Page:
Waltham, MA, January 05, 2010 --(PR.com
)-- RetailNet Group has released its latest forecast of the Top 100 Global Retailers with a number of surprises despite the forecast not including any continued consolidation from M&A activity that is sure to come.
RetailNet Group's global retailing forecast is based on a very conservative, slow growth, forecast for developed markets and with faster but dampened growth in developing markets.
In developed markets, social dynamics, slow income growth, continued deleveraging and constrained access to credit will be among the drivers of a slow growth recovery.
In developing and emerging markets, the dramatic growth of the middle class in the past 10 years in markets like Mexico, Brazil, China, Russian and India who together represent over 44% of the global population will moderate and has even retrenched in the current recession according to some indicators. These segments of the population are the key organic drivers of retail demand.
On the store based retail side, store growth will continue to decline overall, despite favorable interest rates for those retailers with access to credit and willingness to add stores while potentially diluting their traffic and sales over more square feet in order to grow top-line and defend share of spend.
Overall, we see a lot of regeneration of existing boxes and replacements or additions with smaller stores overall.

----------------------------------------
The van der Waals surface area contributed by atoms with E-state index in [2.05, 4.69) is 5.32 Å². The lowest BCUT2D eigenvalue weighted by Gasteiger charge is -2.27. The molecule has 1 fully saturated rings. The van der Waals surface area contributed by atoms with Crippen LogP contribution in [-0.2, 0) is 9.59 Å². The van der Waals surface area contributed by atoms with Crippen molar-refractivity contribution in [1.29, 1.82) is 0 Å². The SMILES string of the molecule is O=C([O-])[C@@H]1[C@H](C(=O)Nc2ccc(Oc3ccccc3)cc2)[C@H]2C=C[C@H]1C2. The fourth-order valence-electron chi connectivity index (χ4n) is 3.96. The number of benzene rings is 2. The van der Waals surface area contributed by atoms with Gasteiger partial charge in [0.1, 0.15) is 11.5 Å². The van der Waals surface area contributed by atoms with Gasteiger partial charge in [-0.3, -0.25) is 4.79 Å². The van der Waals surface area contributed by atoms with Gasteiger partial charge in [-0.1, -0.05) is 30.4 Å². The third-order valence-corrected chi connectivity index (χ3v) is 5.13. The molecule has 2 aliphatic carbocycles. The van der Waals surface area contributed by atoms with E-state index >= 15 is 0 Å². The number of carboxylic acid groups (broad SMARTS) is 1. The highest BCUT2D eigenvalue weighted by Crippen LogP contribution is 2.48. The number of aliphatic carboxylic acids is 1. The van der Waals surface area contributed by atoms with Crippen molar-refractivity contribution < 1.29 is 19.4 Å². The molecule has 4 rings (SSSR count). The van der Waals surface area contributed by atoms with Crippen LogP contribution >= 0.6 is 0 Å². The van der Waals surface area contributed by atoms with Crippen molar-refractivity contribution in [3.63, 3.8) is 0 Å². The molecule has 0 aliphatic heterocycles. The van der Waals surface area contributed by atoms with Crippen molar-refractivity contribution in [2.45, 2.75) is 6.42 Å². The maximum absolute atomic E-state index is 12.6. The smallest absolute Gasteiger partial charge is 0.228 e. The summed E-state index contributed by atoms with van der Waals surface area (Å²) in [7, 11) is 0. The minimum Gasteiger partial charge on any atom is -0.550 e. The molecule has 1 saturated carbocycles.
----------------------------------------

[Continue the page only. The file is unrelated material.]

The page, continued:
In the developed world, RNG foresees big boxes following the same cycle as destination malls: reasons... Societal trends - aging doesn't work with large stores, Convenience choice - consumers are increasingly in control and define what convenience and value are, SKU rationalization reduces the rationale for large stores substituting eretail where it doesn't require massive CAPEX for delivering the long tail of variety and specialization.
Retailers who have done well in the current economic environment are those who jumped on the optimization track early on, reducing overhead, investment (inventory and net working capital) while improving productivity of departments, categories and whole formats with Category Lifecycle Management strategies, assortment optimization and demand based pricing programs.
Private Label came into the limelight a great deal in 2009 and you can expect continued success in 2010 both due to continued consumer value orientation as well as strategic retailer branding and marketing programs that are gaining credibility and satisfaction from Shoppers trying to make trade offs in how they
make ends meet.
For more deeper explanation of these trends and for access to the ranking report download their newsletter here http://archive.constantcontact.com/fs028/1102142477435/archive/1102914470911.html